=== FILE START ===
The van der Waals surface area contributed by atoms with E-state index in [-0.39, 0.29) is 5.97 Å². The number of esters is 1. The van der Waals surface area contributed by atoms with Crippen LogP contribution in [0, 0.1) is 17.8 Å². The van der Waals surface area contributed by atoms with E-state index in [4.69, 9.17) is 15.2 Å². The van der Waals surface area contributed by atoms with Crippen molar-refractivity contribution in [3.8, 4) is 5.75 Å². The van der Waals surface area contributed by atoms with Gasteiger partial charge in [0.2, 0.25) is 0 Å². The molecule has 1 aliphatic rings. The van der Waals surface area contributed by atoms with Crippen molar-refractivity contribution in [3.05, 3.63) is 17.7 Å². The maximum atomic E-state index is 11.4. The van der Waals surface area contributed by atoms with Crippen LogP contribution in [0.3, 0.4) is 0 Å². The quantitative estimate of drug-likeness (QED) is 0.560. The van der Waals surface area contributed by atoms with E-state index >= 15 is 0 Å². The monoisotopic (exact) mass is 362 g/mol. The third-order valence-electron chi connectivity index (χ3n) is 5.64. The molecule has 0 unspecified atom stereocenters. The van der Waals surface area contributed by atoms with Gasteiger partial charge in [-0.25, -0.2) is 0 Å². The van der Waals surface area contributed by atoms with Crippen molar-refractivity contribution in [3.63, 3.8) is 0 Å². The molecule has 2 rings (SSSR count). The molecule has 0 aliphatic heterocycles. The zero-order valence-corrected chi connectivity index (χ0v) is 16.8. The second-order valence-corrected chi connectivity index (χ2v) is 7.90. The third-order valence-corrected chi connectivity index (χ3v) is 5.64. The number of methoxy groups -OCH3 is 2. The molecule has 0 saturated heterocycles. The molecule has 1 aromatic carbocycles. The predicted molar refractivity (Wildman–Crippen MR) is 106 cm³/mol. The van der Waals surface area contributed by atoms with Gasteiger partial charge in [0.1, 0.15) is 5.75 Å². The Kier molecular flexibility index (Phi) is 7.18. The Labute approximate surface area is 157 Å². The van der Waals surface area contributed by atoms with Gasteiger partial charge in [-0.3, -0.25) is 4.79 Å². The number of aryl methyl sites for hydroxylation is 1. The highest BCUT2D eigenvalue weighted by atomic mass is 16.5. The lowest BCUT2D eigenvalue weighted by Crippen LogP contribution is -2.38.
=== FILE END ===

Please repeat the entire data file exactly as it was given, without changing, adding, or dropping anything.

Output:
The van der Waals surface area contributed by atoms with E-state index in [-0.39, 0.29) is 5.97 Å². The number of esters is 1. The van der Waals surface area contributed by atoms with Crippen LogP contribution in [0, 0.1) is 17.8 Å². The van der Waals surface area contributed by atoms with E-state index in [4.69, 9.17) is 15.2 Å². The van der Waals surface area contributed by atoms with Crippen molar-refractivity contribution in [3.8, 4) is 5.75 Å². The van der Waals surface area contributed by atoms with Gasteiger partial charge in [0.2, 0.25) is 0 Å². The molecule has 1 aliphatic rings. The van der Waals surface area contributed by atoms with Crippen molar-refractivity contribution in [3.05, 3.63) is 17.7 Å². The maximum atomic E-state index is 11.4. The van der Waals surface area contributed by atoms with Crippen LogP contribution in [0.3, 0.4) is 0 Å². The quantitative estimate of drug-likeness (QED) is 0.560. The van der Waals surface area contributed by atoms with E-state index >= 15 is 0 Å². The monoisotopic (exact) mass is 362 g/mol. The third-order valence-electron chi connectivity index (χ3n) is 5.64. The molecule has 0 unspecified atom stereocenters. The van der Waals surface area contributed by atoms with Gasteiger partial charge in [-0.25, -0.2) is 0 Å². The van der Waals surface area contributed by atoms with Crippen molar-refractivity contribution in [3.63, 3.8) is 0 Å². The molecule has 2 rings (SSSR count). The molecule has 0 aliphatic heterocycles. The zero-order valence-corrected chi connectivity index (χ0v) is 16.8. The second-order valence-corrected chi connectivity index (χ2v) is 7.90. The third-order valence-corrected chi connectivity index (χ3v) is 5.64. The number of methoxy groups -OCH3 is 2. The molecule has 0 saturated heterocycles. The molecule has 1 aromatic carbocycles. The predicted molar refractivity (Wildman–Crippen MR) is 106 cm³/mol. The van der Waals surface area contributed by atoms with Gasteiger partial charge in [0.1, 0.15) is 5.75 Å². The Kier molecular flexibility index (Phi) is 7.18. The Labute approximate surface area is 157 Å². The van der Waals surface area contributed by atoms with Gasteiger partial charge in [-0.3, -0.25) is 4.79 Å². The number of aryl methyl sites for hydroxylation is 1. The highest BCUT2D eigenvalue weighted by atomic mass is 16.5. The lowest BCUT2D eigenvalue weighted by Crippen LogP contribution is -2.38.